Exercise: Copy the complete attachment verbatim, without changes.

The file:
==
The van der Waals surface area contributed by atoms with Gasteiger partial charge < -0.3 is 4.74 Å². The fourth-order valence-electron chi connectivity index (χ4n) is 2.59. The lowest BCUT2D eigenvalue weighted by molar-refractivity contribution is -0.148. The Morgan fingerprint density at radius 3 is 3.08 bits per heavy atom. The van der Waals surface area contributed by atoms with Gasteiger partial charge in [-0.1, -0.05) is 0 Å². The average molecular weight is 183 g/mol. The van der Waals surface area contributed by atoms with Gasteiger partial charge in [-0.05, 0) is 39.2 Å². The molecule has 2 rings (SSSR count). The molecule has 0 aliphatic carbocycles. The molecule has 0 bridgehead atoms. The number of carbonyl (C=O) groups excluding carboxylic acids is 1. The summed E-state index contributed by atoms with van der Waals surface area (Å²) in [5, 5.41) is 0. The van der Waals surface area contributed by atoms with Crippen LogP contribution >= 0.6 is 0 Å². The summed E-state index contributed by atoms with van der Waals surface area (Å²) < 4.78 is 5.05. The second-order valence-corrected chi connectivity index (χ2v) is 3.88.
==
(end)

The van der Waals surface area contributed by atoms with Gasteiger partial charge < -0.3 is 4.74 Å². The fourth-order valence-electron chi connectivity index (χ4n) is 2.59. The lowest BCUT2D eigenvalue weighted by molar-refractivity contribution is -0.148. The Morgan fingerprint density at radius 3 is 3.08 bits per heavy atom. The van der Waals surface area contributed by atoms with Gasteiger partial charge in [-0.1, -0.05) is 0 Å². The average molecular weight is 183 g/mol. The van der Waals surface area contributed by atoms with Gasteiger partial charge in [-0.05, 0) is 39.2 Å². The molecule has 2 rings (SSSR count). The molecule has 0 aliphatic carbocycles. The molecule has 0 bridgehead atoms. The number of carbonyl (C=O) groups excluding carboxylic acids is 1. The summed E-state index contributed by atoms with van der Waals surface area (Å²) in [5, 5.41) is 0. The van der Waals surface area contributed by atoms with Crippen LogP contribution >= 0.6 is 0 Å². The summed E-state index contributed by atoms with van der Waals surface area (Å²) < 4.78 is 5.05. The second-order valence-corrected chi connectivity index (χ2v) is 3.88.